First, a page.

Addicted to Love

We who have fled to take hold of the hope offered to us may be greatly encouraged. We have this hope as an anchor for the soul, firm and secure. – Hebrew 6:18b-19  

addictedtolove.newlifeHave you ever thought about being addicted to love? It sounds like a good thing to be addicted to, but clinically speaking, it’s a problem.

Relationship addicts live in a world of paradoxes that leave them feeling like they have no way out. They desperately want to get close to someone, but end up with a person whose problems make close­ness impossible. They seek security, but end up with someone who always leaves the back door open for a quick get-away.

Relationship addicts crave unconditional love, but live in constant fear of abandonment if they don’t live up to their own impossible standards. They want to be free to love, but often trap themselves in a relationship by becoming pregnant or by weaving some other type of emotional spider web. Drowning in the whirlpool of their own emotions, they turn to a rescuer who cannot swim.

When all is said and done, for healing to occur, if you’re a relation­ship addict, you’ll need to come to the end of your own strength and seek God’s help to resolve the hurts of the past and move to­ward a genuine focus on others. Without this, relationship addicts are doomed to a cycle of misery and futility. Remember, you can never fix what only God can fix.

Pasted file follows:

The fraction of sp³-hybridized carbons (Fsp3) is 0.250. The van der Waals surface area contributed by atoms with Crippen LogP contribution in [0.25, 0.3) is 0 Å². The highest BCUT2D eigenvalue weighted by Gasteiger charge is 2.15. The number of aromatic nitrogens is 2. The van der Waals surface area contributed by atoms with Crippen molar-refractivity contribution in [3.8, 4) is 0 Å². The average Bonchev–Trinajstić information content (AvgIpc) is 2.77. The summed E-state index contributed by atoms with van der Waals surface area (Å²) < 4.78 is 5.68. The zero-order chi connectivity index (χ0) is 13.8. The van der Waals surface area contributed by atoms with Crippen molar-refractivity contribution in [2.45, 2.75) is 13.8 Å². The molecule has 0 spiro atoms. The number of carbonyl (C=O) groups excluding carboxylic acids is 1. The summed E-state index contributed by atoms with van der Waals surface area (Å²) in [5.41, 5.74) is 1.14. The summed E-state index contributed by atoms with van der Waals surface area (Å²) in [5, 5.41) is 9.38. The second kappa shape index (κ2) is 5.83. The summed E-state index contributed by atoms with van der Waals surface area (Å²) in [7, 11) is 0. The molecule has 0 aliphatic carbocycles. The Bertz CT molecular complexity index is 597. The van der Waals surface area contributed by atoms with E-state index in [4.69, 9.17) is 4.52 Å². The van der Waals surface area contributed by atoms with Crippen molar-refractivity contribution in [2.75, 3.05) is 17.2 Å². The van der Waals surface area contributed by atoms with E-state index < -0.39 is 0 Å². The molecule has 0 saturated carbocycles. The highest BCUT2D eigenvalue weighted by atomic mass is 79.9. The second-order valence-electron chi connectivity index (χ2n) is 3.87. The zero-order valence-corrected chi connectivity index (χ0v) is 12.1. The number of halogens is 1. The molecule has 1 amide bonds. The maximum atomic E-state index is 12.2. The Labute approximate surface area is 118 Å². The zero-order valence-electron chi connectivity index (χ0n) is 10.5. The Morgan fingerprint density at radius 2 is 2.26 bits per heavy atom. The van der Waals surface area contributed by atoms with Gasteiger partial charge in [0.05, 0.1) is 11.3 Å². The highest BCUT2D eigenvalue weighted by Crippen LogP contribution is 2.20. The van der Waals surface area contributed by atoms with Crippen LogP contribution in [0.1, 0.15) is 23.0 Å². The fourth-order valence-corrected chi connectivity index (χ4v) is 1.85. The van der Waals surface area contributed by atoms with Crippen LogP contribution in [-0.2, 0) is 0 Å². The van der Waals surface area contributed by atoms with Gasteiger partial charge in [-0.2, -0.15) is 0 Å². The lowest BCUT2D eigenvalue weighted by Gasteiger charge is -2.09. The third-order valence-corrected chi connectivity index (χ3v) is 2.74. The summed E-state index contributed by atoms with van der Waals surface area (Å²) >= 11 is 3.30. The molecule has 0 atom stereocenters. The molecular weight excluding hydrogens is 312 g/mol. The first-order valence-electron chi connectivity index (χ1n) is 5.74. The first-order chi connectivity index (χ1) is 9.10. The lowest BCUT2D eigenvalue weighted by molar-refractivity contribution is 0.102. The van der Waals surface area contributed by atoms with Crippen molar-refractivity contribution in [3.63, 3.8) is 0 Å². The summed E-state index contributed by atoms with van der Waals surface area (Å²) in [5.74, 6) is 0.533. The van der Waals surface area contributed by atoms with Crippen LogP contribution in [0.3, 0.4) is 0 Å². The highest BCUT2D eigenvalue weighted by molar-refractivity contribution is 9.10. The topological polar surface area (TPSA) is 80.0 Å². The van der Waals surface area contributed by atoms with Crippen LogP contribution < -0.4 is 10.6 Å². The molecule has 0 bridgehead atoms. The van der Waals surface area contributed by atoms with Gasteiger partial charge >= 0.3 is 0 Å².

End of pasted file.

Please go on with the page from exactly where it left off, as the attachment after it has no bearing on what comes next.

– Steve Arterburn

Aloneness can lead to loneliness. God’s preventative for loneliness is intimacy – meaningful, open, sharing relationships with one another. In Christ we have the capacity for the fulfilling sense of belonging which comes from intimate fellowship with God and with other believers.– Neil T. Anderson

God is more interested in your future and your relationships than you are. – Billy Graham 

2018-01-26T06:19:32+00:00

One Comment

  1. Patti October 28, 2013 at 8:24 am - Reply

    Isn’t it true that a person needs to look only to Christ to meet their need for acceptance and love first, and then, and only then can they have a “genuine focus on others”? Is that what you are saying? Also, doesn’t He use our disappointments, and the pain of that, when others fail us, to drive us to Him, the One who will not disappoint, so that we will put Him first in our lives? I am beginning to see that more clearly in my life. How tempting, though, to try and get that from our own spouse. Many have thought wrongly that we are to get those needs met through them. It seems reasonable, as they are the one who we are becoming “one” with. But, still, in our marriage relationships, our needs for unconditional love can only be met in Him, for He is the only One who has it. How to open up to that from our invisible God becomes the problem, I think. As we learn to walk by faith, and not by sight, more and more, that begins to happen in increasing measure. Just some of my thoughts.

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